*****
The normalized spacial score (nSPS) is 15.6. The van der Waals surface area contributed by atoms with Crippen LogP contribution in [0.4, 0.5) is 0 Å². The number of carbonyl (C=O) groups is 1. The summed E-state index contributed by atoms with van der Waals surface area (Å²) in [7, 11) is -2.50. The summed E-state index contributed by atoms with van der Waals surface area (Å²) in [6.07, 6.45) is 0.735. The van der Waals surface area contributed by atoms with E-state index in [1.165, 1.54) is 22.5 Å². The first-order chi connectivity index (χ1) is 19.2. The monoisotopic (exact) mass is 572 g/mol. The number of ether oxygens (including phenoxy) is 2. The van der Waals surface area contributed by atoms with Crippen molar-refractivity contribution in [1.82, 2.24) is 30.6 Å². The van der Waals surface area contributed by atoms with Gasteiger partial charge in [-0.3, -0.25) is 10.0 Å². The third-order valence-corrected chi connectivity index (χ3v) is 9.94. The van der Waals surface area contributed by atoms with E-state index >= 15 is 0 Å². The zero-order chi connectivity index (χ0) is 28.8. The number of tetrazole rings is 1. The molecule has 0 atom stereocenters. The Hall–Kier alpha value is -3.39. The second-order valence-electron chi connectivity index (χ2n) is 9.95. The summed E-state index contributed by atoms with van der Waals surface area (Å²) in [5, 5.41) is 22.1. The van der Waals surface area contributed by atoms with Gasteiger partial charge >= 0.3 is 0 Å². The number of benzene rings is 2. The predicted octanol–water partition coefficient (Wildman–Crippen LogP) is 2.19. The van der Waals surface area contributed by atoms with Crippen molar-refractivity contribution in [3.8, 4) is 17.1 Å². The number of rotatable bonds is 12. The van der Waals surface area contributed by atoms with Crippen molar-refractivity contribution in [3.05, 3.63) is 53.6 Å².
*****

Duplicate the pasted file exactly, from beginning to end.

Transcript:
The normalized spacial score (nSPS) is 15.6. The van der Waals surface area contributed by atoms with Crippen LogP contribution in [0.4, 0.5) is 0 Å². The number of carbonyl (C=O) groups is 1. The summed E-state index contributed by atoms with van der Waals surface area (Å²) in [7, 11) is -2.50. The summed E-state index contributed by atoms with van der Waals surface area (Å²) in [6.07, 6.45) is 0.735. The van der Waals surface area contributed by atoms with E-state index in [1.165, 1.54) is 22.5 Å². The first-order chi connectivity index (χ1) is 19.2. The monoisotopic (exact) mass is 572 g/mol. The number of ether oxygens (including phenoxy) is 2. The van der Waals surface area contributed by atoms with Crippen molar-refractivity contribution in [1.82, 2.24) is 30.6 Å². The van der Waals surface area contributed by atoms with Gasteiger partial charge in [-0.3, -0.25) is 10.0 Å². The third-order valence-corrected chi connectivity index (χ3v) is 9.94. The van der Waals surface area contributed by atoms with E-state index >= 15 is 0 Å². The zero-order chi connectivity index (χ0) is 28.8. The number of tetrazole rings is 1. The molecule has 0 atom stereocenters. The Hall–Kier alpha value is -3.39. The second-order valence-electron chi connectivity index (χ2n) is 9.95. The summed E-state index contributed by atoms with van der Waals surface area (Å²) in [5, 5.41) is 22.1. The van der Waals surface area contributed by atoms with Gasteiger partial charge >= 0.3 is 0 Å². The number of benzene rings is 2. The predicted octanol–water partition coefficient (Wildman–Crippen LogP) is 2.19. The van der Waals surface area contributed by atoms with Crippen molar-refractivity contribution in [3.8, 4) is 17.1 Å². The number of rotatable bonds is 12. The van der Waals surface area contributed by atoms with Crippen molar-refractivity contribution in [3.05, 3.63) is 53.6 Å².